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Part I: Designing Digital Lessons

Digital tools that allow teachers to create and design digital lessons.


Design – Teachers should ask how the following concepts apply to managing and designing lessons. For example, what does the design of your daily lesson plans look like? Is it ugly back and white with multiple handouts? What story does that tell? Can all students relate to such the teachers presentation of content? In this presentation you will learn about the concept of design and how design is applied to integrating technology into a digital lesson. Design starts at the beginning not at the end; it's not an afterthought.


Introducing the Digital World: Ways to Design Digital Lessons

  • As educators, we need to be thinking about how to teach in the language of the Digital Natives.
  • The first involves a major translation and change of methodology.
  • The second involves new content and thinking.
  • So we have to invent; adapting materials to the language of Digital Natives

Designing Digital Lessons

As a lesson designer I will demonstrate how the stimulation of sensory memory system increases retention rate by adding a short media section at the introduction of the interactive lesson on the “Red Badge of Courage.” By stimulating both auditory and visual images into sensory memory at the onset of the lesson I can provide higher stores of information when transferred into short-term memory. The results will be that less information will be forgotten from the introduction of the lesson. 


Influencing Sensory Memory

In the case of teaching the “Red Badge of Courage” I introduce the lesson with a short film on the attack on Fort Sumter; which is the first battle of the Civil War. In the film students are introduced to the idea of bravery and how one Sergeant Hart risked his life climbing a pole in the heat of battle by permanently nailing the flag to a post.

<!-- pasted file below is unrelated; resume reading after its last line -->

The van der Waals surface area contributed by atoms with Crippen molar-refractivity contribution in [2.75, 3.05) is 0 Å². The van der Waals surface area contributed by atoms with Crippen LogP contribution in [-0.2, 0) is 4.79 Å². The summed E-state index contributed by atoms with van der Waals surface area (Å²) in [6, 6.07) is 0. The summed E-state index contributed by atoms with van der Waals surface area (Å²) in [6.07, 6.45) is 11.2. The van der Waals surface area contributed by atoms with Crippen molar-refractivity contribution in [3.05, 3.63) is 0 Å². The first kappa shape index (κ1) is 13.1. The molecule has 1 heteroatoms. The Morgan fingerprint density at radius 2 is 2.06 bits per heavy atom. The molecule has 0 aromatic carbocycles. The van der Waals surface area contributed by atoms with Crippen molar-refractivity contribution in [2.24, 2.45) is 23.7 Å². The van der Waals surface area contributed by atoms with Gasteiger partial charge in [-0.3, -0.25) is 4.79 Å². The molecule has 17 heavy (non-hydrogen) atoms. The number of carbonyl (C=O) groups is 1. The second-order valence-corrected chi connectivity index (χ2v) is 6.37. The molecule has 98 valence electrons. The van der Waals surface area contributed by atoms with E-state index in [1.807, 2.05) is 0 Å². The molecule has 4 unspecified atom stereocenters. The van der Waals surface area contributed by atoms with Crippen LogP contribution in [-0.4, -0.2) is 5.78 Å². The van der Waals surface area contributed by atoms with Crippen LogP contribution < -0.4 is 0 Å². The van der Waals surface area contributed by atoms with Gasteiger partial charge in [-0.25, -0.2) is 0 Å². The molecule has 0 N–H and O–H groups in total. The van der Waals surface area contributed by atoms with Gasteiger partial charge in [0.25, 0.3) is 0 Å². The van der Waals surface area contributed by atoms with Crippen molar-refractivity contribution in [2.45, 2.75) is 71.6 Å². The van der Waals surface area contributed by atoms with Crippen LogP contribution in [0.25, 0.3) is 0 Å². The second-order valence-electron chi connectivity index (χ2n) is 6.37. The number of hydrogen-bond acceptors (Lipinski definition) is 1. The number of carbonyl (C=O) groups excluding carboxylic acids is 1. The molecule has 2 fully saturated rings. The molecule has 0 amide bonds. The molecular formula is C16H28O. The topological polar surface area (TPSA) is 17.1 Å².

Play Video Introduction Video: "Sergeant Harts Courage" 

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The idea of bravery or courage is then reinforced to the student’s sensory memory system by playing a short seventy-six second film clip of the battle of Fort Sumter. At this point in the lesson students are receiving both auditory and visual stimulation to their sensory memory system. A short three to five minute discussion of the seventy seconds of film would follow by expanding the definition of bravery and Sergeant Harts courage in the face of battle. The student’s definition of bravery would then be transferred to short-term memory by the working definition of bravery. 


The purpose in lesson design is to transfer information to short term memory with less amounts of information being lost through the transfer process. In the lesson design all three elements of the sensory memory was initiated as the learner experienced auditory, visual and working memory stimuli as it was transferred to the short-term memory system. The next point in the lesson is to create the same scenario by compacting sensory memory but with a different concept. The concept of fear and how fear relates to becoming a coward will be introduced to the lesson.


Compacting Sensory Memory

In slide two of the lesson on Red Badge of Courage an overview of the idea of the main topic of the book is introduced in the realization of fear and being a coward. A short two-minute film clip is shown to students asking the questions of;

·         “What is it like to face death?”